From the mere age of twelve, I thought I knew what I was going to be when I grew up. I had always wanted to be a doctor – a cardiothoracic surgeon to be exact. My favorite television shows were Trauma, Life in the ER, Grey’s Anatomy (still is one of my favorites today) and many other medical shows. I wanted to be the next Christina Yang. I had made it through my first two and a half years of college with a 3.89 GPA. Unfortunately, shortly after my second semester of my second year of college things changed.

After an MRI, my primary physician told me that I had a malformation of my brain – something that was causing me to have excruciating headaches almost every day. My physician explained to me that even if I would eventually decide to get the surgery, the pain wouldn’t completely go away. After a lot of thinking, I decided not to go through with the dream I had since I was twelve. Surgery was the only thing I could see myself doing in the medical world, and I didn’t want to take the chance of risking someone’s life because of my medical condition. My dream faded, and I had no clue what I was going to do.

I took a year off school to think about what my next move was. It didn’t come easy, and I got to the depressing point of not thinking I’d amount to anything anymore. But to my surprise, one day it just came to me. I have always had a side passion for fitness and nutrition, and have always wanted to better myself but never knew quite how. I then decided that I was going to get my fitness and nutrition certification through the ISSA. Not only would I be helping myself live a more healthy lifestyle, but I would also be helping others as well. I would be helping men and women who are just as self-conscious as I am, feel better about themselves as well. It has become an outlet for me to not only help myself but to help other people as well.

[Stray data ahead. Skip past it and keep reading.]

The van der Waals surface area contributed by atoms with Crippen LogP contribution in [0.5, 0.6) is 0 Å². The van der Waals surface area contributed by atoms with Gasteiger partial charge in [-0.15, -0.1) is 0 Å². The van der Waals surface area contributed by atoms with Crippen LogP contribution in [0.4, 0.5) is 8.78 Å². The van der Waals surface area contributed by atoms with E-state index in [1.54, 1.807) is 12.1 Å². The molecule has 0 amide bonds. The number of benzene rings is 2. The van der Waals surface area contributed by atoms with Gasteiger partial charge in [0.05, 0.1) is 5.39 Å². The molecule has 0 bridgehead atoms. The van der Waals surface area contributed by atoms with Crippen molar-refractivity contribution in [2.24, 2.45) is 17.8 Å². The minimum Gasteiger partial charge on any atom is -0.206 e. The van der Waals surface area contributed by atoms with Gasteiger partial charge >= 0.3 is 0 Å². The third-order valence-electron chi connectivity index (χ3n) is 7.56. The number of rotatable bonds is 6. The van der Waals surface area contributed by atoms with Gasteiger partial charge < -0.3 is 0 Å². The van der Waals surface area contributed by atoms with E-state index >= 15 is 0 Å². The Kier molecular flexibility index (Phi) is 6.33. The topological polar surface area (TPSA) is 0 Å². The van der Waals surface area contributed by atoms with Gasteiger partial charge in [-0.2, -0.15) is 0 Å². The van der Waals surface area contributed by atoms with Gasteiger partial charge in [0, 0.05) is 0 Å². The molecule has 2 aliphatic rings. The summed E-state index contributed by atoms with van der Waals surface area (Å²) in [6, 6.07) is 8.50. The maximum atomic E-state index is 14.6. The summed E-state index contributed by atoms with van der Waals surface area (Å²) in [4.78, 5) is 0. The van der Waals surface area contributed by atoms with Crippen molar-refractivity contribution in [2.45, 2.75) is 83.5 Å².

I may not have found my calling the easy way, but now I’m glad to have found it. I don’t regret and never will regret the time I took to myself to figure things out, and neither should you. Here are some things that I thought about that made me realize that not knowing what to do in life is okay:

1. You don’t have to have a set game plan.

Please don’t think that you have to have a set plan right when you step foot out of high school. What you want to do for the rest of your life isn’t an easy decision, and it shouldn’t be taken lightly. It’s smart to enroll in a mixture of different classes that fit your interests during your first semester. Take advantage of that.

2. Don’t pick a career just because it will make your parents happy.

Your parents aren’t going to be the ones stuck with whatever path you choose to take in life. Sure they’ll be there for support, but the life you live is yours and yours alone. Even if you’re scared that what you want to do will disappoint your parents, go for it anyway. It’s your life.

3. It’s okay to take some time to think about what you want to do.